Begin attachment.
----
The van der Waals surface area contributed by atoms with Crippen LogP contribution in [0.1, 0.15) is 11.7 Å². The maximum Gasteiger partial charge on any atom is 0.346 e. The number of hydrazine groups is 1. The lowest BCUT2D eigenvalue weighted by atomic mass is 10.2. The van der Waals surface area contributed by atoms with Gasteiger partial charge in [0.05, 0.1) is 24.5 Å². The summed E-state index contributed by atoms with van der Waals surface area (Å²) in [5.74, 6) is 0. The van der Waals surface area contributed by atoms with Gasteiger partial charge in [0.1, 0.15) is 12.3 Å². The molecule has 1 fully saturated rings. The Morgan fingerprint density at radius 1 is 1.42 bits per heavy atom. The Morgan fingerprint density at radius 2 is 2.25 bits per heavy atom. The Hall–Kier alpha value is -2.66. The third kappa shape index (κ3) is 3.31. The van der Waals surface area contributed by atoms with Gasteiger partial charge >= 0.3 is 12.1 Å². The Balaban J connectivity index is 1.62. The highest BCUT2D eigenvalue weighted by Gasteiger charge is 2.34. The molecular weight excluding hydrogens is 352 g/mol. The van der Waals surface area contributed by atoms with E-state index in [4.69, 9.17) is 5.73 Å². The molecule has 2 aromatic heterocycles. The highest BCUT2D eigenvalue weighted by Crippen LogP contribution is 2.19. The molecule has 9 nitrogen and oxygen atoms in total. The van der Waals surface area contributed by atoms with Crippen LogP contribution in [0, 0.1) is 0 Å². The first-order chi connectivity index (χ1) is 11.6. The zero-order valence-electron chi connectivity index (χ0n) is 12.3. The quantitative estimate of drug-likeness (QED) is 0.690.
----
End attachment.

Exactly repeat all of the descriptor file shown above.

The van der Waals surface area contributed by atoms with Crippen LogP contribution in [0.1, 0.15) is 11.7 Å². The maximum Gasteiger partial charge on any atom is 0.346 e. The number of hydrazine groups is 1. The lowest BCUT2D eigenvalue weighted by atomic mass is 10.2. The van der Waals surface area contributed by atoms with Gasteiger partial charge in [0.05, 0.1) is 24.5 Å². The summed E-state index contributed by atoms with van der Waals surface area (Å²) in [5.74, 6) is 0. The van der Waals surface area contributed by atoms with Gasteiger partial charge in [0.1, 0.15) is 12.3 Å². The molecule has 1 fully saturated rings. The Morgan fingerprint density at radius 1 is 1.42 bits per heavy atom. The Morgan fingerprint density at radius 2 is 2.25 bits per heavy atom. The Hall–Kier alpha value is -2.66. The third kappa shape index (κ3) is 3.31. The van der Waals surface area contributed by atoms with Gasteiger partial charge >= 0.3 is 12.1 Å². The Balaban J connectivity index is 1.62. The highest BCUT2D eigenvalue weighted by Gasteiger charge is 2.34. The molecular weight excluding hydrogens is 352 g/mol. The van der Waals surface area contributed by atoms with E-state index in [4.69, 9.17) is 5.73 Å². The molecule has 2 aromatic heterocycles. The highest BCUT2D eigenvalue weighted by Crippen LogP contribution is 2.19. The molecule has 9 nitrogen and oxygen atoms in total. The van der Waals surface area contributed by atoms with Crippen LogP contribution in [0, 0.1) is 0 Å². The first-order chi connectivity index (χ1) is 11.6. The zero-order valence-electron chi connectivity index (χ0n) is 12.3. The quantitative estimate of drug-likeness (QED) is 0.690.